JOURNAL ARTICLE
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Prevalence of plantar ulcer and its risk factors in leprosy: a systematic review and meta-analysis.

BACKGROUND: Plantar ulcers are a leading complication of leprosy that requires frequent visits to hospital and is associated with stigma. The extent of burden of ulcers in leprosy and its risk factors are scant impeding the development of targeted interventions to prevent and promote healing of ulcers. The aim of this review is to generate evidence on the prevalence of plantar ulcer and its risk factors in leprosy.

METHODS: Databases (Medline, Embase, Web of Science, CINAHL, BVS), conference abstracts and reference lists were searched for eligible studies. Studies were included that reported a point prevalence of plantar ulcer and/or its "risk factors" associated with development of ulcers (either causatively or predictively), including individual level, disease related and bio-mechanical factors. We followed PRISMA guidelines for this review. Random-effects meta-analysis was undertaken to estimate the pooled point prevalence of ulcers. Reported risk factors in included studies were narratively synthesised. This review is registered in PROSPERO: CRD42022316726.

RESULTS: Overall, 15 studies (8 for prevalence of ulcer and 7 for risk factors) met the inclusion criteria. The pooled point prevalence of ulcer was 34% (95% CIs: 21%, 46%) and 7% (95% CIs: 4%, 11%) among those with foot anaesthesia and among all people affected by leprosy, respectively. Risk factors for developing ulcers included: unable to feel 10 g of monofilament on sensory testing, pronated/hyper-pronated foot, foot with peak plantar pressure, foot with severe deformities, and those with lower education and the unemployed.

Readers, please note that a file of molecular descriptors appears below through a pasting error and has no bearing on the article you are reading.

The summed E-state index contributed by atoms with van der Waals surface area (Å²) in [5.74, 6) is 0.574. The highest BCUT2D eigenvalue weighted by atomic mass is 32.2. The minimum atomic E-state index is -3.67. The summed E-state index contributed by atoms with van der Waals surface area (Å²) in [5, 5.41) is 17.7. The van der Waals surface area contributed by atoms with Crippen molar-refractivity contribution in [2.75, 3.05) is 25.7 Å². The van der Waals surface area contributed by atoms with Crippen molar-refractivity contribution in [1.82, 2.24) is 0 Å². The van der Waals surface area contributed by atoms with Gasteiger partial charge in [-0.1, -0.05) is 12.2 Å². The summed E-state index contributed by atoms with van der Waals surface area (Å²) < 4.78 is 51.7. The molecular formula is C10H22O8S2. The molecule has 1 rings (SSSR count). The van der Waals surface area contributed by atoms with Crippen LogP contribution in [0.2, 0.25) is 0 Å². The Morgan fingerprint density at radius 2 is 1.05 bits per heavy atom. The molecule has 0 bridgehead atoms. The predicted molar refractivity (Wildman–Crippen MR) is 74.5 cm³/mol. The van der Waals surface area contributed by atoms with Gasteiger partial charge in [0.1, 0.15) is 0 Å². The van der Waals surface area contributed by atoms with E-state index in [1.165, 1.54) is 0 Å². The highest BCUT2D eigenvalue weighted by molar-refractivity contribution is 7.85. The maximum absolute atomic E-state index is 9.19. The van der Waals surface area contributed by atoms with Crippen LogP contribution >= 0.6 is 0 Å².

CONCLUSIONS: The prevalence of plantar ulceration in leprosy is as high as 34% among those with loss of sensation in the feet. However, the incidence and recurrence rates of ulceration are least reported. The inability to feel 10 g of monofilament appears to be a strong predictor of those at risk of developing ulcers. However, there is a paucity of evidence on identifying those at risk of developing plantar ulcers in leprosy. Prospective studies are needed to estimate the incidence of ulcers. Identifying individuals at risk of ulcers will help design targeted interventions to minimize risk factors, prevent ulcers and promote ulcer healing.

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